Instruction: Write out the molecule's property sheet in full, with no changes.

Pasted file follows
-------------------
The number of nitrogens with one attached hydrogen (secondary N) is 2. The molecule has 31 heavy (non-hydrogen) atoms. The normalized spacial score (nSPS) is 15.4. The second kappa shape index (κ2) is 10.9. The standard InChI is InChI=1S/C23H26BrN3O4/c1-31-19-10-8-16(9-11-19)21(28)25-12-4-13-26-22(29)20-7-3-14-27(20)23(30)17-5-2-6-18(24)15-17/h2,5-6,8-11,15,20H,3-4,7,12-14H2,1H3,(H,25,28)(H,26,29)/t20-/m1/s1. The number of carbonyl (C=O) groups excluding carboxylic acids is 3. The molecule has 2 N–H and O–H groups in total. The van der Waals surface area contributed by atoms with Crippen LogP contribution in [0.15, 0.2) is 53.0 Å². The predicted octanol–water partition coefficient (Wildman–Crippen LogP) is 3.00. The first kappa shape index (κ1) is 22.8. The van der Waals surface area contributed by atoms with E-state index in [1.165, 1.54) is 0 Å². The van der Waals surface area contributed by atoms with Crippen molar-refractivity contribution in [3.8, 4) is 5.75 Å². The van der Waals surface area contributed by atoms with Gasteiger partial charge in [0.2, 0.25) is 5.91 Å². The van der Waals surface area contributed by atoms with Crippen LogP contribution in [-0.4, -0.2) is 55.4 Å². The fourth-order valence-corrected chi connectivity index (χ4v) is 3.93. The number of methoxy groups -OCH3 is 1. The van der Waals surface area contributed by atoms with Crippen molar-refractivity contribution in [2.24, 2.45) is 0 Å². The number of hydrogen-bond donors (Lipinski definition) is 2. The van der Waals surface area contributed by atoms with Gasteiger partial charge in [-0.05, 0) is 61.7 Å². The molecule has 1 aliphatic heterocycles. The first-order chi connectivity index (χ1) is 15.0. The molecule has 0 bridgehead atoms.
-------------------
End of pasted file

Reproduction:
The number of nitrogens with one attached hydrogen (secondary N) is 2. The molecule has 31 heavy (non-hydrogen) atoms. The normalized spacial score (nSPS) is 15.4. The second kappa shape index (κ2) is 10.9. The standard InChI is InChI=1S/C23H26BrN3O4/c1-31-19-10-8-16(9-11-19)21(28)25-12-4-13-26-22(29)20-7-3-14-27(20)23(30)17-5-2-6-18(24)15-17/h2,5-6,8-11,15,20H,3-4,7,12-14H2,1H3,(H,25,28)(H,26,29)/t20-/m1/s1. The number of carbonyl (C=O) groups excluding carboxylic acids is 3. The molecule has 2 N–H and O–H groups in total. The van der Waals surface area contributed by atoms with Crippen LogP contribution in [0.15, 0.2) is 53.0 Å². The predicted octanol–water partition coefficient (Wildman–Crippen LogP) is 3.00. The first kappa shape index (κ1) is 22.8. The van der Waals surface area contributed by atoms with E-state index in [1.165, 1.54) is 0 Å². The van der Waals surface area contributed by atoms with Crippen molar-refractivity contribution in [3.8, 4) is 5.75 Å². The van der Waals surface area contributed by atoms with Gasteiger partial charge in [0.2, 0.25) is 5.91 Å². The van der Waals surface area contributed by atoms with Crippen LogP contribution in [-0.4, -0.2) is 55.4 Å². The fourth-order valence-corrected chi connectivity index (χ4v) is 3.93. The number of methoxy groups -OCH3 is 1. The van der Waals surface area contributed by atoms with Crippen molar-refractivity contribution in [2.24, 2.45) is 0 Å². The number of hydrogen-bond donors (Lipinski definition) is 2. The van der Waals surface area contributed by atoms with Gasteiger partial charge in [-0.05, 0) is 61.7 Å². The molecule has 1 aliphatic heterocycles. The first-order chi connectivity index (χ1) is 15.0. The molecule has 0 bridgehead atoms.